I love fall. I love the cooler weather, the changing leaves, wearing sweaters and making fires in the woodstove. I especially love the changes in cooking and wine drinking. While our summers are filled with salads and Sauvignon Blancs or grilled anything with a luscious Rose', as the weather turns cold, both the food and wine get warmer. I look forward to making stews, braises and anything topped with a pastry crust at this time of year. My tastes in wine, red or white, turn to the more full-bodied varieties.
Here's a dish I love making at this time of year:
Tarragon Chicken & Biscuits
1 lb. boneless chicken (breasts or thighs or a combination)
1 c. sliced mushrooms
2 Tbs. chopped, fresh tarragon
2 Tbs. Olive Oil
1/2 c. white wine
3/4 c. chicken stock
1 c. heavy cream
salt & pepper to taste
Biscuit Dough (recipe follows)
Make the biscuit dough first. To make the recipe easier, you can use store-bought, refrigerated biscuit dough, or make the dough from a mix.
Preheat oven to 375 degrees.
Cut the chicken into 1" chunks. Salt & pepper it. Heat oil in a large skillet and add chicken. Saute chicken until almost cooked through - approximately 8 minutes, adding the mushrooms after 4 minutes. Pour off any liquid and add the white wine; cook until wine is reduced by about half, then add the chicken stock and the heavy cream. Cook until the cream thickens, adding more if the mixture is drier than chunky soup. Add the tarragon and mix to combine. Taste for salt & pepper.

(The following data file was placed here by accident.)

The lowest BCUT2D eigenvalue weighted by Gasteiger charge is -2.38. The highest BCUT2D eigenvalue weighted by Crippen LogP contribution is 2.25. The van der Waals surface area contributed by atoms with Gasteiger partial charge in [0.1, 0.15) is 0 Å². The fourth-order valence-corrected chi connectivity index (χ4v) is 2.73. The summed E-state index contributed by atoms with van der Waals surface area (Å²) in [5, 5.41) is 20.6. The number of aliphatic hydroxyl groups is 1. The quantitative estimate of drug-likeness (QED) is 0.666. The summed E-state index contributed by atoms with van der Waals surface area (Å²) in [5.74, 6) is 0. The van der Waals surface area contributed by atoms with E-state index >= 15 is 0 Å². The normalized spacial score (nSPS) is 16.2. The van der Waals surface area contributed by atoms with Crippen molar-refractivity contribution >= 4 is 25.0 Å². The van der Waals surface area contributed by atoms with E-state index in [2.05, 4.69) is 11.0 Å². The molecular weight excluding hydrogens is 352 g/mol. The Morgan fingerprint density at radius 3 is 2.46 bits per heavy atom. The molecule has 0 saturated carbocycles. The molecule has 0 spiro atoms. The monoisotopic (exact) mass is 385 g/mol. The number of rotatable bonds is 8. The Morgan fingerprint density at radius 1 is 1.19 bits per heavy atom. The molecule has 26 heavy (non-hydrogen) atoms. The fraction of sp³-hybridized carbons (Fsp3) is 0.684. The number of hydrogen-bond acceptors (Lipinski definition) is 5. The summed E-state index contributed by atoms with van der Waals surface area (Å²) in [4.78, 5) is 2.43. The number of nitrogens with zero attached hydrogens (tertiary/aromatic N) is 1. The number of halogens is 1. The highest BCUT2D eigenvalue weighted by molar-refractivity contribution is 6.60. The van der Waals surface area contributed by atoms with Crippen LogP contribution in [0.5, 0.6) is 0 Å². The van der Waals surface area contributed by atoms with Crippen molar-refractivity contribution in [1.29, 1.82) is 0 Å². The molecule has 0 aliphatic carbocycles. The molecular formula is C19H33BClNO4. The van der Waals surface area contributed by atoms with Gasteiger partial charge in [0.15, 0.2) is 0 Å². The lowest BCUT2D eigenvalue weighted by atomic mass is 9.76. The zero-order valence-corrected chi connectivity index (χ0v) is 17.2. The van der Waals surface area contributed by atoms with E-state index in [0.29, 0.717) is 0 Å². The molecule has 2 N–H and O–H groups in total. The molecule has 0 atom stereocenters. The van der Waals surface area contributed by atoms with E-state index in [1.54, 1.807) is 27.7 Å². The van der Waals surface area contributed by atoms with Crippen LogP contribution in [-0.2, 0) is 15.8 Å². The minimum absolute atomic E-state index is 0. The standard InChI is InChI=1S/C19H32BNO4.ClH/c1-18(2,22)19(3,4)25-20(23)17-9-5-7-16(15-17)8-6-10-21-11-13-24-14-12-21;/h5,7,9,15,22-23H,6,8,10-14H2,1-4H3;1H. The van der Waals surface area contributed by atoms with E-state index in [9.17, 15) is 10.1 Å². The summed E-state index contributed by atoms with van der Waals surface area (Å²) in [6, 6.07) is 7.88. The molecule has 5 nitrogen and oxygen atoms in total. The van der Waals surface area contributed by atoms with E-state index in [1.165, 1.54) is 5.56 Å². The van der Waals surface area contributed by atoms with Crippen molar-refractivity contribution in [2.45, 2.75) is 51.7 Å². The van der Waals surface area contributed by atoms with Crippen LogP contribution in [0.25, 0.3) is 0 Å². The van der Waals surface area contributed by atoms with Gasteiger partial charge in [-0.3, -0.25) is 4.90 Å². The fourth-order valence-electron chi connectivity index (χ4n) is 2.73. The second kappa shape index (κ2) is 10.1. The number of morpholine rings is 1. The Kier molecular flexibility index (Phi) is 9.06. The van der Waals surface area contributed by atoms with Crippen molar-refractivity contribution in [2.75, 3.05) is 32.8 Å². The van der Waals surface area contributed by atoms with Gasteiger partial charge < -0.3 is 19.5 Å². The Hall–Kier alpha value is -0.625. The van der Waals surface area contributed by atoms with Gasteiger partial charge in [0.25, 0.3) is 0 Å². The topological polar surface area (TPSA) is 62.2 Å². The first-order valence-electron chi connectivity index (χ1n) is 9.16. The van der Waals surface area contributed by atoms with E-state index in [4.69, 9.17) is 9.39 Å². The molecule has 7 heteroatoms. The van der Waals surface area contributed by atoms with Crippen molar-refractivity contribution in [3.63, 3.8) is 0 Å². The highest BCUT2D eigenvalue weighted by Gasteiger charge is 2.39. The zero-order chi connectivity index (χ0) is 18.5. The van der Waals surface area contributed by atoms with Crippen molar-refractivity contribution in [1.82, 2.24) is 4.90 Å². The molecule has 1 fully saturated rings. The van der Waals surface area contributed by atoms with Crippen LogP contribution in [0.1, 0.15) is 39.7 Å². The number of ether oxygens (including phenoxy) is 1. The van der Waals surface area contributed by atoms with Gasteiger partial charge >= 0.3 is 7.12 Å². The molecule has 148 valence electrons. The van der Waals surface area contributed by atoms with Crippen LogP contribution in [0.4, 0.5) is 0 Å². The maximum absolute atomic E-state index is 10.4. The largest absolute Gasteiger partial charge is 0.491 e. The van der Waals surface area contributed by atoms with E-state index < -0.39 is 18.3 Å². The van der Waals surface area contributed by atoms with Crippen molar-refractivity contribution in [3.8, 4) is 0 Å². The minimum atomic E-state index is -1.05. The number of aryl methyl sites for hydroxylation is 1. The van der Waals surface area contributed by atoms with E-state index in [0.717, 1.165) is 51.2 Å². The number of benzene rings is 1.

Pour the mixture into a 9" x 9" baking dish and top with blobs of the biscuit dough. Bake for approximately 45 minutes, until the biscuits are golden on top and the filling is bubbly.
2 c. all-purpose flour (I highly recommend King Arthur Flour)
1/2 tsp. salt
1/2 stick butter (cold)
2 tsp. baking powder
1/2 tsp. baking soda
1 c. buttermilk
Mix all the dry ingredients. Cut the butter into small pieces then blend into the the flour with a pastry cutter or your fingers. You can leave some larger chunks of butter. Mix in the buttermilk. You'll have a sticky, lumpy dough.
OK - a couple of disclaimers. I'm not a cookbook author, and I don't even often write down my recipes. So, consider everything I've writen as approximate and use your cook's intuition. The chicken mixture needs to be quite wet, souplike, in fact or it will dry out in the oven. So add more liquid as needed. Oven temperatures vary, as well as cooking times at different altitudes, so keep an eye on it.
So, what to drink? My recommendation is an Oregon Pinot Gris. I like the King Estate's Signature Collection Pinot Gris. Two others to try are Ponzi and Benton Lane.
I hope you'll try my recipe. Let me know how it turns out. More cool weather recipes to come!